Tougher than the actual enemies – which are relentless yet frail – is overcoming the terrible collision detection and graphical glitches. At least where the former are concerned you can do something about them. In dispatching the Bionic Guards, Grunt Guards, Punkers, Bionic Wolves and Spider ‘Bots you have the opportunity to upgrade your fire power to an Uzi 9mm, Explosive Bolt, Tri-Shot, or Super-Seeker, though oddly enough you still cling to your harpoons as though underwater. If you keep moving you can fire these and then chase after them, scrolling the playfield to bring new baddies into the fray, skewering them before they know what hit them.

The first boss you encounter is a sort disembodied ED-209 head, levitating before you sans any puppet strings. It’s unlikely to be the toughest challenge you’ll ever face, well, unless you earn your living as a reality TV star.

Rescue the captives from their water torture chambers and you’re rewarded with a barrage of appreciative smooches from the Miss World wannabes, accompanied by a tacky burlesque ditty.

“If you are the sort of player who enjoys being able to go into autopilot and shooting and jumping through eight tedious levels just for the trigger-finger exercise, then you’ll love this. People who aren’t that bored yet will want to find something else to do.”

68% – The One (August 1991)

 

 

Back in the water beyond a submerged wrecking yard you take on a monolithic armed robo-shark submarine boss, before returning to terra firma beneath an active volcano. Here Bat Babes, Lava Lords, Flaming Dancers and Punkers tooled up with Edward’s scissor-hands stalk your every move, culminating in a grapple with King Kong who emerges from the rocks to block your exit. If he looks familiar it might be because it’s triggering flashbacks to all those arcade sessions you spent wrestling with a Strider coin-op cabinet.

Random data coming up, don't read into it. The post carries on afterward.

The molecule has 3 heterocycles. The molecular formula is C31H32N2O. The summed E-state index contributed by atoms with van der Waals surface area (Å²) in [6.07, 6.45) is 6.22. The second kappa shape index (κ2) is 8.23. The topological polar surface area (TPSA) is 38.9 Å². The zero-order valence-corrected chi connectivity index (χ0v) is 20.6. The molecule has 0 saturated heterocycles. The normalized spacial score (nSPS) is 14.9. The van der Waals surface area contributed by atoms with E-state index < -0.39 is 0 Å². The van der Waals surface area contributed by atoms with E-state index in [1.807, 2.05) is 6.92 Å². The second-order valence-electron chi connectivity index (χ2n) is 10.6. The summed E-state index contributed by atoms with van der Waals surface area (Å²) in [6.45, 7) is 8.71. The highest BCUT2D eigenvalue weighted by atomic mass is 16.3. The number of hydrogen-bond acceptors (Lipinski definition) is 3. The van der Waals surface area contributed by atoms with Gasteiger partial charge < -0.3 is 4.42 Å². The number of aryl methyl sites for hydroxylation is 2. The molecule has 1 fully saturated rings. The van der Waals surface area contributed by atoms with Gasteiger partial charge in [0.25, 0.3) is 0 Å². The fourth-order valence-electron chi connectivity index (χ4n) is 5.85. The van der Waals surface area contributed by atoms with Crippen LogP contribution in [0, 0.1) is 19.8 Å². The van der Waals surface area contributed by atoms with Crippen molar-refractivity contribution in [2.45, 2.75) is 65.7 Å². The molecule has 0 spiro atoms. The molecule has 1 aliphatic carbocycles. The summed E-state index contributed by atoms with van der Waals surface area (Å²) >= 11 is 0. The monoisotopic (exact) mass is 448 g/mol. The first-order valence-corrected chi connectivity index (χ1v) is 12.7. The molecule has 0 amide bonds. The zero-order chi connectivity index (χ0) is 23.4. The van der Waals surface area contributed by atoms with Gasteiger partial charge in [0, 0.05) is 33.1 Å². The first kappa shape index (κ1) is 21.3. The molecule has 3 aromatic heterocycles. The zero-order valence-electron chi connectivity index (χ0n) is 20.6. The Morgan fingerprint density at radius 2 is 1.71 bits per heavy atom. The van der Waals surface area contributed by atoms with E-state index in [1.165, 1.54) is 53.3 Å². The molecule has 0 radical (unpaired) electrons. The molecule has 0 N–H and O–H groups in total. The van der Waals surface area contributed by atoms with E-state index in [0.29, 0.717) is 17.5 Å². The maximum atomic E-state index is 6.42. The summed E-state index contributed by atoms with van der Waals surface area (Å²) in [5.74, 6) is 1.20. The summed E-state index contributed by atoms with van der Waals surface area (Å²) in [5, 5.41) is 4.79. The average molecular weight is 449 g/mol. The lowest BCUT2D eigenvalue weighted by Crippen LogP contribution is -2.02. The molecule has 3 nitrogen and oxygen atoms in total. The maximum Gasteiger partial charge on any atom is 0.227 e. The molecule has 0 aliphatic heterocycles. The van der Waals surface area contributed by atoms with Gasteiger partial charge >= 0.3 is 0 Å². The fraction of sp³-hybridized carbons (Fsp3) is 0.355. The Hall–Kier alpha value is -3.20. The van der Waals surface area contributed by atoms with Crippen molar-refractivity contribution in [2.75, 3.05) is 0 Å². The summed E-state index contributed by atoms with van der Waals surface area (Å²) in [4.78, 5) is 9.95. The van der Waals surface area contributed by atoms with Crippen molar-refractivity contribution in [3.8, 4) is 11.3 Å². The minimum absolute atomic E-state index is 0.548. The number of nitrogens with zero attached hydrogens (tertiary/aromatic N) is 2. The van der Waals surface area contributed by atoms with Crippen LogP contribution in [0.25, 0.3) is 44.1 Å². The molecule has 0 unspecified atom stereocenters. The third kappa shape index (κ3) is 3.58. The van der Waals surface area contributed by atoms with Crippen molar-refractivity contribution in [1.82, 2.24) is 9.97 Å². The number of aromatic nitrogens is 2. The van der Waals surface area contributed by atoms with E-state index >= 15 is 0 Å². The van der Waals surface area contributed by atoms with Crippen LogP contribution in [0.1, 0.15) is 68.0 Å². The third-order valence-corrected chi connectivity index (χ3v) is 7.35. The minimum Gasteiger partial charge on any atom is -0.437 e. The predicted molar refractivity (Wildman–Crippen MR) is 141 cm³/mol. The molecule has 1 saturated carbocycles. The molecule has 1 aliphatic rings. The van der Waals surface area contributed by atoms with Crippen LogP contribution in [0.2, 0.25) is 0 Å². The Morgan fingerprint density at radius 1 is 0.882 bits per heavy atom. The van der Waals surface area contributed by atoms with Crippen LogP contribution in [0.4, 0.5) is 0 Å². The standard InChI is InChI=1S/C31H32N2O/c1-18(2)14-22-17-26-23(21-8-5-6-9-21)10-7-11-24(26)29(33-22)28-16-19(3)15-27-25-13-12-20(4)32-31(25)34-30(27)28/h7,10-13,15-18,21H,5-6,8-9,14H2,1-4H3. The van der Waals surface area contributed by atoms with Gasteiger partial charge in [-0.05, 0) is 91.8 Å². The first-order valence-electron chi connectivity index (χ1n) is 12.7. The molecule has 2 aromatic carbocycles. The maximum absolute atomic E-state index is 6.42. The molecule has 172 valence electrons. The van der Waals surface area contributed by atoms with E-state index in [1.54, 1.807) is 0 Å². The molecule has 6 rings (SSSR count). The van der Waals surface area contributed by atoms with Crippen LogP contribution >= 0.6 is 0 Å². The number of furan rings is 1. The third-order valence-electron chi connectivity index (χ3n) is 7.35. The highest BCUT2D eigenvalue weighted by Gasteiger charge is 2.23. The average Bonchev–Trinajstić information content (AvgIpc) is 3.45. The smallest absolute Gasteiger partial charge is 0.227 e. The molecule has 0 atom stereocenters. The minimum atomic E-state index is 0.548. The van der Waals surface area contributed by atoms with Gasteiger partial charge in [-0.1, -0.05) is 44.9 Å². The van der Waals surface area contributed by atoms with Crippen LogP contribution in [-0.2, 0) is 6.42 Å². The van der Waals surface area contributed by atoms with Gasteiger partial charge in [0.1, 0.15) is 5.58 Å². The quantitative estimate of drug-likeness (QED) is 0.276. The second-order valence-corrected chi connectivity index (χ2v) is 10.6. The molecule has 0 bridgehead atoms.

Finally you come face to face with Madame Q who manifests as a floating, worty splodge of a witch’s head with a punk hairdo and lashing reptile tongue. Only moments before pegging it does she transform back into her deceptively seductive human form.

For your trouble you’re presented with a congratulations message featuring a gratuitous picture of Madame Q, and in the arcade version, continuing the Bill and Ted vibe a “your gameplay was most bodacious” message. Duly acknowledged it’s high score table time where we’re invited to join the ranks of the “most excellent divers” and pay our respects to “some of the most righteous dudes and babes who brought you ThunderJaws.”

 

A roll call of the sprite cast follows and we’re out. Madame Q is no more, the world’s safe (for now, obviously) and there’s another Bond movie just starting on the telly for the 97th time this month (Rest in Peace Sir Roger Moore). I suppose it’s back to work on Monday at the Sealife Centre, polishing shark tanks and brushing the sea slugs.

That might actually be more exhilarating than playing ThunderJaws. It hasn’t exactly been the rollercoaster ride of thrills and spills teased by the opening hyperbole. Trudgingly paced the game swiftly becomes repetitive and the button-mashing monotonous. It’s not an awful conversion – the arcade game itself wasn’t fantastic and tellingly was never released as a standalone cabinet – just bland and derivative.

Ocean, who had a license to publish Domark’s older titles under their budget Hit Squad label, chose to pass over ThunderJaws. I’d imagine they had access to the sales figures and weren’t convinced it would be a financial success, even as a cheap and cheerful re-release. That and the fact no sequels were proposed says it all.

Ah, no wait…

“The game scrambles hairbright past the POWER CUCUMBER.” – Power Play review (November 1991)

Now that says it all.